Corn smut, fungus, Mexican truffle — these are just some of the aliases of huitlacoche (pronounced whee-tla-KOH-cheh). But what exactly is this soft, spreadable and dark-as-night ingredient? In simple terms, it’s a plant disease that grows on ears of corn around the kernels in puffy, gray clouds that look kind of like river stones. But when you take this strange fungus into the culinary world, huitlacoche becomes a delicacy used in all sorts of dishes from soups to enchiladas to sauces.
Where it’s from
The name huitlacoche is Nahuatl, which is the language of the Aztecs still spoken by more than a million people in Central Mexico today. Utilizing this ingredient also dates back to this time. Corn, or maize, was a staple in the Aztecs’ diet, and they used the corn fungus mainly in tamales and stews.
The Native American Hopi and Zuni tribes have also worked with huitlacoche from the get-go. The former called the fungus “nanha,” and the latter held the ingredient in such high standing they say it symbolized the “generation of life.” In fact, huitlacoche has been an important food for indigenous peoples of the Southwest for centuries. So much so that the fungus has ceremonial, culinary and medicinal uses. As far as the healthfulness aspect is concerned, huitlacoche offers more protein than regular corn and has high amounts of lysine, an essential amino acid not found in normal kernels.
Of course, not everyone is okay with plant-ruining diseases creeping in on their crops. Many farmers outside of Mexico destroy infected plants, and new strains of corn have been modified that prove resilient to the fungus. Luckily, with the influx of culinary awareness, huitlacoche has become a bit of delicacy in the States. The semi-popularity of the ingredient came about thanks to Josefina Howard, founder and the first chef-owner of Rosa Mexicano in New York. She served a huitlacoche-focused dinner at the James Beard House in 1989 that went over so well, others started thinking about the food. It’s still served at Rosa Mexicano restaurants, as well as many other, mainly Mexican eateries.
When it’s in season
As you may suspect, huitlacoche follows the corn season. But instead of harvesting it when the ears are ripe and ready, you get it whenever you see it, which usually happens around the rainy months. This gives the fungus a window of seasonality between May and November.
What to look for
Huitlacoche can be bought at most Mexican food specialty stores and comes frozen, jarred or canned. Since you don’t have to strip the corn of the fungus, using huitlacoche in this way proves pretty easy and requires little to no prep. If you do happen upon it fresh, pick the spores when they are light gray in color on the outside and have a spongy texture. Firm samples are overripe and bitter. For a superior earthy-corn taste, go for huitlacoche that forms on the ears, not the stalk. Occasionally, you may find this ideal huitlacoche at a farmers’ market or a Mexican grocery.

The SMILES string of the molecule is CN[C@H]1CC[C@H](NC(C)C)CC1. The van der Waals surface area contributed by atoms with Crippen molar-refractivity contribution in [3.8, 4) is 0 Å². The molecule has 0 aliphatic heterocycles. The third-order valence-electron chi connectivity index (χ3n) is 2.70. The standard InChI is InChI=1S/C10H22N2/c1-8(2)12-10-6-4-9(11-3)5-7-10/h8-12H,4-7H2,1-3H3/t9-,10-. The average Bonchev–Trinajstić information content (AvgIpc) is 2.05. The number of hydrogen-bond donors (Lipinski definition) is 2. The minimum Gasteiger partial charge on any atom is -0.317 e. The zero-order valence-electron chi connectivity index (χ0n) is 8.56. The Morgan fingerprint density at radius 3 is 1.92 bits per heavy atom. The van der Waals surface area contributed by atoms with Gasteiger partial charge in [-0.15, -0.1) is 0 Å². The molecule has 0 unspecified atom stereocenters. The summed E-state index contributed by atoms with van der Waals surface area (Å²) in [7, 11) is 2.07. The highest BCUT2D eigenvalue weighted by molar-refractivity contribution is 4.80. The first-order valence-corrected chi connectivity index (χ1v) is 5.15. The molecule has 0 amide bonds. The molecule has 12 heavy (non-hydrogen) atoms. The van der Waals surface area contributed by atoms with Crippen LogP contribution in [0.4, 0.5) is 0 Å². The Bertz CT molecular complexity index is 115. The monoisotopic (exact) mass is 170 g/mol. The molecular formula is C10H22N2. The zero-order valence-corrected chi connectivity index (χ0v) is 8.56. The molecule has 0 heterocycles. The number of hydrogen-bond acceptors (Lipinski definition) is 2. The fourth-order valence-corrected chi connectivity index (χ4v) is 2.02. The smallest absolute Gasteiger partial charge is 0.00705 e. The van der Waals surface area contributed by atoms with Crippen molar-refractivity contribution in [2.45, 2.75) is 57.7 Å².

How to store it
Fresh huitlacoche can be stored in the fridge just as you would store mushrooms. However, the stuff doesn’t have a long shelf life, so if you get it right from the ear, use it as soon as possible. Canned, frozen and jarred obviously last longer; once you open a can or jar you can keep it in the fridge and use it for weeks.
How to prepare it
Using huitlacoche in the kitchen is far easier than saying the name. Since it’s technically a vegetable, you can use it raw. And because it’s a soft fungus, you don’t have to worry about chopping, pureeing or shredding, especially if you get it in a can or frozen. If you do manage to source some fresh huitlacoche, first thank the corn gods, then throw it into dishes whole, or delicately tear it apart with your fingers. Don’t be surprised when the gray fungus turns black with heat — this is a signature characteristic of the ingredient and the reason why many dishes that contain huitlacoche have a dark hue.
At the Rosa Mexicana chain, executive regional chef Joe Quintana says the ingredient goes with so many things, you will have no trouble finding a way to play with it: “Huitlacoche has many uses, and its earthy flavor gives you options to put it into dishes as well as sauces.” At the restaurants, he has paired it with chicken, beef and, surprise, more corn! He also says it goes brilliantly with cheese, especially in quesadillas. In a way, you can think of pairing huitlacoche with items that you would normally add mushrooms to, and beyond. “Most typically we sautée and incorporate huitlacoche into sauces or dishes for its earthy flavor,” says Quintana. “It can be puréed with cream to make a delicious sauce for steak, and we have even made huitlacoche flan for more of a savory twist on dessert.”
Next time you find yourself with a can of the stuff, spoon some onto freshly poached eggs or dollop it into a quesadilla. It will give your dinner guests something to talk about and help spread the magic of this corn fungus.